I skipped ahead to the next chapter called "What is a DAT?" It's more backstage giggling at inside jokes only General Pop seem to understand. Not interested. I'm hitting the chapter skip again. This one is titled iLardo 'Craka' Rivera, and apparently General Pop is outdoors interviewing some street bum who used to do acid tabs. He's also got some skull tattoo on his arm, which the camera man seems intensely interested in. As if I didn't think these guys had too much to do with substance abuse already, they continue to interview the street bum about what his favorite kinds of alcohol and weed are. He's apparently a married street bum though, and he has a tattoo for his wife as well. Even General Pop has had enough of his bullshit stories, as the band member and cameraman get up and walk away. Then we go to footage of them live at The World in New York City, apparently on the Dilated Peoples "Expansion Team" tour. Same live show I've seen four or five times already, so I'm chaptering ahead again. Next up, they get into a confrontation with the NYPD, as they're lamping at a subway station waiting to catch a ride. They don't like the cameras, don't like the music they're listening to, and tell them unless they have a permit from the T.A. they can't film anything. Typical pigs, throwing their weight around just because they can, telling them only "Joe Blow from Iowa" would get away with what they're doing. Possibly the most interesting part of the DVD thus far, just because these pigs have no idea what assholes they're looking or sounding like on this video.

Next up is a chapter confusingly titled "Jon Marc Sandifer's Knowing Richard Black The Preview." Apparently this chapter was supposed to come after two music videos according to the DVD cover, but it comes before. It's some spoken word bullshit that at this point I really don't give a fuck about, complete with Jon Marc's annoying Bonzi Buddy talking to us on his computer. I skip ahead trying to find the promised music videos, and just as I do the presentation grinds to a halt and takes me back to the main menu. The FUCK? Okay, maybe they're hidden under the bonus features. While the promised Nya "Be Alright" video is missing, the General Pop "Bar None/Take a Ride" video is here along with a photo gallery and a motorcycle stunt reel. While the entire presentation is billed as being approximately 100 minutes, it was so tiresome it didn't take me nearly that long to get through it. Now let it be said that ONE I really have nothing against General Pop themselves, but the format of this DVD is all wrong since all I get to know about them are their quirks and annoying habits backstage as opposed to their music, which really doesn't seem so bad; and TWO I still don't get the "No Boundaries" concept at all but I get the feeling the CD that comes with this DVD is really the more important part of this presentation. The DVD by itself certainly doesn't stand up and really isn't that pleasant to watch. Maybe if you were as high as Billy Ray and General C, their antics would seem much more amusing. As it is though, solely on the DVD portion of this presentation, I can't recommend "No Boundaries" at all.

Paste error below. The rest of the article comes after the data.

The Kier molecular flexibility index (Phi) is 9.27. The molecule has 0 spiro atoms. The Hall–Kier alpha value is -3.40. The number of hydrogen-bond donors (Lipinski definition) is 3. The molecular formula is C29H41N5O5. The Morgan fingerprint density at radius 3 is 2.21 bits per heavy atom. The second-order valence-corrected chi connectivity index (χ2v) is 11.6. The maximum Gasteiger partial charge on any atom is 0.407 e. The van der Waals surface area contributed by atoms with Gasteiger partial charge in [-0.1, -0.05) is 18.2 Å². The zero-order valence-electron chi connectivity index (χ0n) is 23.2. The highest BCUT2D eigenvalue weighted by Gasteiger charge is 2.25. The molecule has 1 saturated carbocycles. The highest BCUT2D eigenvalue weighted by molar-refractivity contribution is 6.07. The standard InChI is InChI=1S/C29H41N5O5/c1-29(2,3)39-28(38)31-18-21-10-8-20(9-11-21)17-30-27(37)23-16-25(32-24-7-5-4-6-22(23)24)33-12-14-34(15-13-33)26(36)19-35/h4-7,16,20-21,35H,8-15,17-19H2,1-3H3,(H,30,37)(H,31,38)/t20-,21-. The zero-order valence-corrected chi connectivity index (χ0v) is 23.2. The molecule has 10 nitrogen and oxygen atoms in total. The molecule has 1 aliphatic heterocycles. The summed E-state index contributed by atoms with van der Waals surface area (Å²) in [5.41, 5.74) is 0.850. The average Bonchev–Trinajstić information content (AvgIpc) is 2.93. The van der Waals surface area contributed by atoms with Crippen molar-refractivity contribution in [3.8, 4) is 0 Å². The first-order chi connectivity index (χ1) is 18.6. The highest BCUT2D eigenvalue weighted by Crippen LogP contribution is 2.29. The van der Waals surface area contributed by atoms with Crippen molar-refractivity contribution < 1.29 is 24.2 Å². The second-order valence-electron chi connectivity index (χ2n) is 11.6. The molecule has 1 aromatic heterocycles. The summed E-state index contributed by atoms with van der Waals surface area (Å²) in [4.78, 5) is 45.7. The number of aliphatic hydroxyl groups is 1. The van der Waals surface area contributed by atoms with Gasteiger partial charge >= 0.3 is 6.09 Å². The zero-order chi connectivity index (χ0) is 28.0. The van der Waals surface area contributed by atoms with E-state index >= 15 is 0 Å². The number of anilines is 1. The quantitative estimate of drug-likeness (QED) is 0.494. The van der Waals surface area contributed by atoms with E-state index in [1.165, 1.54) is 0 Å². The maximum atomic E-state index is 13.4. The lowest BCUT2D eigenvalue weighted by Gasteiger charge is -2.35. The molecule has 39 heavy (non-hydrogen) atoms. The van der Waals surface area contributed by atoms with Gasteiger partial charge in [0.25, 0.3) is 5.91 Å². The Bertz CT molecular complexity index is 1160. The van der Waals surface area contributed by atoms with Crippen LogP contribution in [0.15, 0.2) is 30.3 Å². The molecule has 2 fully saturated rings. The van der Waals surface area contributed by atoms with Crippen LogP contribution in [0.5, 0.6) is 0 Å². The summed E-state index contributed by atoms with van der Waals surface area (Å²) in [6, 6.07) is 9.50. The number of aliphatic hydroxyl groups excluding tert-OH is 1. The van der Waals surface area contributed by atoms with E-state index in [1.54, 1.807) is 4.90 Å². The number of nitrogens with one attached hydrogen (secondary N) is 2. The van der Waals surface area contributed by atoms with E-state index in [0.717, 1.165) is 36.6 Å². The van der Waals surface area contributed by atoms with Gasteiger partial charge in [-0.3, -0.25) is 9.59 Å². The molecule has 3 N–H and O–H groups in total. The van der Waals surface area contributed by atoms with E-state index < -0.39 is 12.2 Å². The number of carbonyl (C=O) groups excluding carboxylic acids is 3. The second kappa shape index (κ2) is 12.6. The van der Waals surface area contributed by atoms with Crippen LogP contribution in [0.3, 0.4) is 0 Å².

Content: 3 of 10 Layout: 5 of 10 TOTAL Vibes: 4 of 10

Originally posted: January 11, 2005
source: www.RapReviews.com